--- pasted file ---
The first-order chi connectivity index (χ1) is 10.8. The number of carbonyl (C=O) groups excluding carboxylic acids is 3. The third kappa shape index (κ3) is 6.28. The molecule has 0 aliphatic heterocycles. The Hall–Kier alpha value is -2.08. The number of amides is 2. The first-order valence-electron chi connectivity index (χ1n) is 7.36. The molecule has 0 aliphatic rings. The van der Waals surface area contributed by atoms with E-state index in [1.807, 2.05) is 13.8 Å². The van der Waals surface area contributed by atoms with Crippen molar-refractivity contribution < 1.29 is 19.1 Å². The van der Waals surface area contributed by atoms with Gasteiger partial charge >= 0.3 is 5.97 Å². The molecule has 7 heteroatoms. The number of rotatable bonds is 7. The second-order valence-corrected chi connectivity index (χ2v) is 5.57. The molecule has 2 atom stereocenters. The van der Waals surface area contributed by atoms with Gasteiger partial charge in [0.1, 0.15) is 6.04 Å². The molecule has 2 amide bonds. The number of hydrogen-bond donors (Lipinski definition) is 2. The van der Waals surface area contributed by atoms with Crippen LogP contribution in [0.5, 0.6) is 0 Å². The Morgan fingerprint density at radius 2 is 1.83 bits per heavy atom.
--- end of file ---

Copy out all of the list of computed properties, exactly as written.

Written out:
The first-order chi connectivity index (χ1) is 10.8. The number of carbonyl (C=O) groups excluding carboxylic acids is 3. The third kappa shape index (κ3) is 6.28. The molecule has 0 aliphatic heterocycles. The Hall–Kier alpha value is -2.08. The number of amides is 2. The first-order valence-electron chi connectivity index (χ1n) is 7.36. The molecule has 0 aliphatic rings. The van der Waals surface area contributed by atoms with E-state index in [1.807, 2.05) is 13.8 Å². The van der Waals surface area contributed by atoms with Crippen molar-refractivity contribution < 1.29 is 19.1 Å². The van der Waals surface area contributed by atoms with Gasteiger partial charge >= 0.3 is 5.97 Å². The molecule has 7 heteroatoms. The number of rotatable bonds is 7. The second-order valence-corrected chi connectivity index (χ2v) is 5.57. The molecule has 2 atom stereocenters. The van der Waals surface area contributed by atoms with Gasteiger partial charge in [0.1, 0.15) is 6.04 Å². The molecule has 2 amide bonds. The number of hydrogen-bond donors (Lipinski definition) is 2. The van der Waals surface area contributed by atoms with Crippen LogP contribution in [0.5, 0.6) is 0 Å². The Morgan fingerprint density at radius 2 is 1.83 bits per heavy atom.